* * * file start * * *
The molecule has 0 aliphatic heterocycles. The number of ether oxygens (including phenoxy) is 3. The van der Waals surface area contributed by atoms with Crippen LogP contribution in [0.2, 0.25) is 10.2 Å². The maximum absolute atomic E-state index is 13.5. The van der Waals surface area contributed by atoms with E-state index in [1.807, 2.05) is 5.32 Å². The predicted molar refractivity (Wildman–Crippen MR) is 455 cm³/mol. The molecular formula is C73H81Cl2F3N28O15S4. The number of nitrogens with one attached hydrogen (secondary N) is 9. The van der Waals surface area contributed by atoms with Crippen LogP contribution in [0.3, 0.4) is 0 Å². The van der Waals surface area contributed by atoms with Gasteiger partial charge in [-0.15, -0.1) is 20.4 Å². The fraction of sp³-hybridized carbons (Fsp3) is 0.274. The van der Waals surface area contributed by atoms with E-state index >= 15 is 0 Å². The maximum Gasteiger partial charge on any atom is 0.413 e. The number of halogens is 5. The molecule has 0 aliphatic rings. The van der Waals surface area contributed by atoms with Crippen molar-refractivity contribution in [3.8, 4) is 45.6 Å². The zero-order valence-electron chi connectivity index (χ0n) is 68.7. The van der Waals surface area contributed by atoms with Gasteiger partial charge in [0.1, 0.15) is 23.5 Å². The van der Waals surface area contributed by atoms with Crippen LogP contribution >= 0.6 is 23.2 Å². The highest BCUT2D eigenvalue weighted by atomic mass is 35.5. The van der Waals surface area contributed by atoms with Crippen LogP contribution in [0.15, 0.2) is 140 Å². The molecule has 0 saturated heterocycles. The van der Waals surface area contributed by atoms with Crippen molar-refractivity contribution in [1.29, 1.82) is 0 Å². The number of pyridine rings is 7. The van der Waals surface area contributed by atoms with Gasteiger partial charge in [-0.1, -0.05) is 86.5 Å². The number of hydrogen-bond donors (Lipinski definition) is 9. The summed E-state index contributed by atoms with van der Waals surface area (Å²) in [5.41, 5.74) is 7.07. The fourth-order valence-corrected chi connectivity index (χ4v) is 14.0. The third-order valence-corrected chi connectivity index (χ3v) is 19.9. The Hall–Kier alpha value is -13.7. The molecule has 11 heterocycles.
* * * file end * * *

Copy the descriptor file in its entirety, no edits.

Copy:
The molecule has 0 aliphatic heterocycles. The number of ether oxygens (including phenoxy) is 3. The van der Waals surface area contributed by atoms with Crippen LogP contribution in [0.2, 0.25) is 10.2 Å². The maximum absolute atomic E-state index is 13.5. The van der Waals surface area contributed by atoms with E-state index in [1.807, 2.05) is 5.32 Å². The predicted molar refractivity (Wildman–Crippen MR) is 455 cm³/mol. The molecular formula is C73H81Cl2F3N28O15S4. The number of nitrogens with one attached hydrogen (secondary N) is 9. The van der Waals surface area contributed by atoms with Crippen LogP contribution in [0.3, 0.4) is 0 Å². The van der Waals surface area contributed by atoms with Gasteiger partial charge in [-0.15, -0.1) is 20.4 Å². The fraction of sp³-hybridized carbons (Fsp3) is 0.274. The van der Waals surface area contributed by atoms with E-state index >= 15 is 0 Å². The maximum Gasteiger partial charge on any atom is 0.413 e. The number of halogens is 5. The molecule has 0 aliphatic rings. The van der Waals surface area contributed by atoms with Crippen molar-refractivity contribution in [3.8, 4) is 45.6 Å². The zero-order valence-electron chi connectivity index (χ0n) is 68.7. The van der Waals surface area contributed by atoms with Gasteiger partial charge in [0.1, 0.15) is 23.5 Å². The van der Waals surface area contributed by atoms with Crippen LogP contribution >= 0.6 is 23.2 Å². The highest BCUT2D eigenvalue weighted by atomic mass is 35.5. The van der Waals surface area contributed by atoms with Crippen LogP contribution in [0.15, 0.2) is 140 Å². The molecule has 0 saturated heterocycles. The van der Waals surface area contributed by atoms with Crippen molar-refractivity contribution in [1.29, 1.82) is 0 Å². The number of pyridine rings is 7. The van der Waals surface area contributed by atoms with Gasteiger partial charge in [-0.1, -0.05) is 86.5 Å². The number of hydrogen-bond donors (Lipinski definition) is 9. The summed E-state index contributed by atoms with van der Waals surface area (Å²) in [5.41, 5.74) is 7.07. The fourth-order valence-corrected chi connectivity index (χ4v) is 14.0. The third-order valence-corrected chi connectivity index (χ3v) is 19.9. The Hall–Kier alpha value is -13.7. The molecule has 11 heterocycles.